SHOULD bail be a right?
The question emerges after three senior figures in Bahamian life – Police Commissioner Clayton Fernander, National Security Minister Wayne Munroe and Attorney General Ryan Pinder – raised the issue.
First came National Security Minister Wayne Munroe, who said that people charged with murder should be kept in custody for their own protection.
Then came Commissioner Fernander – who said he supported the position held by Mr Munroe, that people charged with serious crimes should be kept in custody rather than be released on bail.
The issue comes about after Mr Munroe said more than 30 men who were out on bail this year were murdered. At the time of writing, the murder toll for the year stands at 85, so that represents more than a third of the total number of people slain.
Attorney General Ryan Pinder yesterday gave his view – that he does not believe it appropriate for the country to pass legislation that outright denies bail to people charged with murder, and that the Privy Council recently ruled that to do so would be unconstitutional.
The issue is riven with practical problems too. We all know how long court cases take to progress in this country, so an outright denial of bail could leave someone incarcerated for years before they are found to be guilty or innocent.
A knock-on effect of that would raise the question of where would all these extra prisoners go?
Commissioner Fernander said he hoped that there could be swift justice allowing people to go straight to trial, adding: “Let’s bring these matters in a reasonable time.”
Mr Pinder pointed to laws introduced in Trinidad to deny bail for murders, with Jamaica having a similar law, and it was the Trinidad case that prompted the Privy Council ruling.
He said: “Anything we do has to be in the purview of the Constitution and guidance by the Privy Council, which is the ultimate court of the land. Now do I think that you know, harsh sentences should be put on murderers and we shouldn’t let them roam the streets? Of course I do but it has to be done properly.”
He added: “Now, when you’re looking at going into another level, there’ll be a threat to themselves, because if they’re out on bail, they are a target. We’re not quite there yet. The Court of Appeal hasn’t gone that far yet.”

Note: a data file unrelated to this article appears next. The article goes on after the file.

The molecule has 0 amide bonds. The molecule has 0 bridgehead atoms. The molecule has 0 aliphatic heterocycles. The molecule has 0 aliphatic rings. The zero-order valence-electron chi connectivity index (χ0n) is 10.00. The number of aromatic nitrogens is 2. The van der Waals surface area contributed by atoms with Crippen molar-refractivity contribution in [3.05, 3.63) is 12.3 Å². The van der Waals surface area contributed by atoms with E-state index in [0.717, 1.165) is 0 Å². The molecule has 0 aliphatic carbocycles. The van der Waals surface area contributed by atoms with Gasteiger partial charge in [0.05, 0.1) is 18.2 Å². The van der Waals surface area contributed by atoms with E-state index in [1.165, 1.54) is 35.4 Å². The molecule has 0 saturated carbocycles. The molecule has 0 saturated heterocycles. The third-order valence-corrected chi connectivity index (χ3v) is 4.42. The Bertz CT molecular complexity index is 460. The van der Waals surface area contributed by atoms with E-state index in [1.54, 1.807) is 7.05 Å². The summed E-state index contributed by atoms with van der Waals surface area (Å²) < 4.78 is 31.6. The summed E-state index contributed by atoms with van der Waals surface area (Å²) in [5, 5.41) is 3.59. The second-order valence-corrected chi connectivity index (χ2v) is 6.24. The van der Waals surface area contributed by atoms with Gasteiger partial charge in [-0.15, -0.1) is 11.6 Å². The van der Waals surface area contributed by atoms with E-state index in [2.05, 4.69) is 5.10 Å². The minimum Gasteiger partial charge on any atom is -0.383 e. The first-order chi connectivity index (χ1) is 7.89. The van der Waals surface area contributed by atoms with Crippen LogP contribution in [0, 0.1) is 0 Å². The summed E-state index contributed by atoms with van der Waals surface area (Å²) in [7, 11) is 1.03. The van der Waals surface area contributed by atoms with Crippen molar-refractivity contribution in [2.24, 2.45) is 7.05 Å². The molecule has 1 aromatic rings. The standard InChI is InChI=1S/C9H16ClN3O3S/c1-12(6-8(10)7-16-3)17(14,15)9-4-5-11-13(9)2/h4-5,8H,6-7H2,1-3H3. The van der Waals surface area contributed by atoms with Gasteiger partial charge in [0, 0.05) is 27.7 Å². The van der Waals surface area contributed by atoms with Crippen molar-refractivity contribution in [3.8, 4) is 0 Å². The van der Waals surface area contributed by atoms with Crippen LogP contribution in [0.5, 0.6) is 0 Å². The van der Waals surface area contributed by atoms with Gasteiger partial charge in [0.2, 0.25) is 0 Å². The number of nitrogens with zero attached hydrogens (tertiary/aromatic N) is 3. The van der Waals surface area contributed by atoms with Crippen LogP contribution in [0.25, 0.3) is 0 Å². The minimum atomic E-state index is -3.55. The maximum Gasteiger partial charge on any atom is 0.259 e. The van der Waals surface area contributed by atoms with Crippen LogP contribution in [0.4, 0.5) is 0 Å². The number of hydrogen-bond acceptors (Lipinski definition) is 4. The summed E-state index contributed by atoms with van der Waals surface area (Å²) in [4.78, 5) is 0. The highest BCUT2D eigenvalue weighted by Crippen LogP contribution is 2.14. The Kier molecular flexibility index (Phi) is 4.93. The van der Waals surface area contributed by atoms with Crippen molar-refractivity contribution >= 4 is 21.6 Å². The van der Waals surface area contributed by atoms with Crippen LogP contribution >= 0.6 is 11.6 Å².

There are a number of concerns here. For one, resorting to locking up suspected killers because otherwise they might become murder victims themselves feels like an abrogation of our responsibility as a society to keep our streets safe. We can’t keep them alive outside of prison, so let’s lock them up.
To take away the possibility of bail for people who, let us remember, have not yet been convicted also overlooks the fact that if suspects have concerns for their safety, they do not actually need to apply for bail.
Bail should be a question of safety – not least of all that of the general public. Suspects who might be a danger to the public should not be allowed to roam free.
But denying bail should be the exception and not the norm.
As for those other structural failings that see court cases drag on for years and sees our prison capacity full to bursting? Those need to be addressed too – as a different discussion from whether or not bail should be denied. That logjam plays a big part, however, in delaying justice for everyone concerned – from victims and their families to suspects who may be innocent.
It’s not a simple equation – and a blanket rule for all is not the way to solve it.
A deal has been done between the government and the nurses – at last.
Yesterday saw the long-overdue signing of an industrial agreement, due to run for three years.
It is a welcome outcome, and we hope it solves the grievances of nurses and removes the spectre of industrial action from our healthcare system.
The proof will be in the delivery – over to the government to follow through. We hope that will be the last we hear of the issue for years to come. If government doesn’t deliver? It hardly bears thinking about.